3. There is no doubt the land in that case was valued as not ripe for building at a very low rate of Rs. 2-5-0 per square yard. Assuming that the land would be ripe for building in 1929 and would fetch anything between Rs. 5 to 15 per square yard, four per cent, on Rs. 2-5-0 would be a very much smaller rate on a value between Rs. 5 and Rs. 15. But it must also be remembered that the rate of Government Paper was per cent, at that time.
4. It seems to us that it is hopeless at the present moment to speculate on what the Government policy will be in 1929. An attempt was made to place before the Tribunal evidence that the present policy of Government was, in the case of Toka land which came into the possession of Government, to demand a six per cent, rate on the present value. But the letter of the Collector which was put in with the reply of Government was dated some time in 1921, and such a declaration of policy could not affect the apportionment to be made by the Court as of the date when the land was notified. It also appears to us useless to inquire into what a purchaser of Government rights in Toka land would give for such rights, or what a present owner of Toka land would put by at the present moment in order to secure his position in 1929 when the previous settlement came to an end. All such calculations are themselves purely fanciful, and do not in any way assist the Court in arriving at a conclusion which itself can only be based on pure speculation. They merely delude the Court into thinking that it has arrived at a conclusion, not on speculation, but on sound reasoning. We have to decide between the views of Government, and no doubt we have to consider that they are entitled at the end of the period to re-assess the land at a rate entirely within their discretion, and the views of the claimants, the present owners, who may consider that they have right in the nature of occupancy rights, which would entitle them to pay something less than a rack rent, which otherwise Government would charge on the basis that the lands were liable to be resumed at the end of the period.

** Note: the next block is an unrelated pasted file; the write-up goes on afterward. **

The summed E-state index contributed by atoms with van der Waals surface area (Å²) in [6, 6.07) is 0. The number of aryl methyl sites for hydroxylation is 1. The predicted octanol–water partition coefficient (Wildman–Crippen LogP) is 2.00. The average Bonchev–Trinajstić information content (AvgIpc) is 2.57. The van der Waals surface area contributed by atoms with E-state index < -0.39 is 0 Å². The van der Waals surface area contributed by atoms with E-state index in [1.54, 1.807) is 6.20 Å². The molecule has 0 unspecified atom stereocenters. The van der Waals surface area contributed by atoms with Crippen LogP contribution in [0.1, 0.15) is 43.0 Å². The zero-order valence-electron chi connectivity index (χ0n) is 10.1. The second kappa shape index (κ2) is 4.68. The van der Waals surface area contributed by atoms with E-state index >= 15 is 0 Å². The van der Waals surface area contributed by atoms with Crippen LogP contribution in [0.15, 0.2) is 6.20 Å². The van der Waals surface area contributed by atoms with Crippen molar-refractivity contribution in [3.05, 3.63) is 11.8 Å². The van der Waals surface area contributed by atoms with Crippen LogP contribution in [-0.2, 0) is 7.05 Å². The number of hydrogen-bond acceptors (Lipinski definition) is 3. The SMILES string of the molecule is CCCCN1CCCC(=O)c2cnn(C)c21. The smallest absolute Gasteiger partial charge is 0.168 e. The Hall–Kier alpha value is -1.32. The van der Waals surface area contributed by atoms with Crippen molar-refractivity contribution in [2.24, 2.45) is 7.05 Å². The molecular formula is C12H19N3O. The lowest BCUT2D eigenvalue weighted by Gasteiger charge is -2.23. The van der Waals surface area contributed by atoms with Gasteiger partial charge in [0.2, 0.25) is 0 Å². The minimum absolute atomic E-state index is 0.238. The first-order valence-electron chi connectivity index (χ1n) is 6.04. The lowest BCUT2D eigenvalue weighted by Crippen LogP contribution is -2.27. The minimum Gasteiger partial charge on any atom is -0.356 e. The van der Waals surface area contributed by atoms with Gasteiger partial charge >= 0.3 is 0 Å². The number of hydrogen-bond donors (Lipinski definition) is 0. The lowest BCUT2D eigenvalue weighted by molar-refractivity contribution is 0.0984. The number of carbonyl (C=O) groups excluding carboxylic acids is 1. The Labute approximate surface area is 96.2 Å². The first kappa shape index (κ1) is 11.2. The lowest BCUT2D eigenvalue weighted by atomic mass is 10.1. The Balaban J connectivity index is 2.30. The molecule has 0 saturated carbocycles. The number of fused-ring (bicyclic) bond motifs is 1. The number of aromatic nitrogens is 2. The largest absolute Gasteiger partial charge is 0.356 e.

5. Whether in 1929 there will be any Toka tenants still left in Bombay is also problematical. But if there are any, it is quite possible that they may attempt to urge their claims in this Court, and naturally it is quite impossible for any one to place any value on such claims at the present moment. Still our own view is that Toka tenants are entitled to some consideration, and they are not to be treated at the present day as if in 1929 they would be rack-rented off their lands. In these cases we have to fix the rate of assessment on the present value and the rate at which it should be capitalized ; and on a consideration of all the arguments which have been placed before us by the Advocate General for Government and Mr. Desai, we think we should fix four per cent, as the rate of assessment on the present value of the land and six per cent, as the rate for capitalization. The rate of capitalization can, we think, be laid down with absolute certainty. We have to take the present value of an annual payment to commence in 1929, six per cent, is the usual rate of interest, and has always been considered the usual rate of interest in this Court, so we see no reason why it should not be adopted in these cases, without considering whether the assessment of these lands in 1929 will be well secured or unsecured. It is certainly desirable in all these cases that we should avoid as far as possible fanciful speculation which can be of no assistance towards fixing a figure which is itself a matter of speculation. For the purpose of apportionment between the rival claims of Government and the tenants we may say that it would not be fair in 1919 to fix the prospective rate of assessment higher than four per cent., while there may be cases in which it may be equitable to allow a lower rate. Therefore calculations will be made in each of the references according to the rates which we have laid down, and the orders of the Tribunal of Appeal will be amended in accordance with our decision.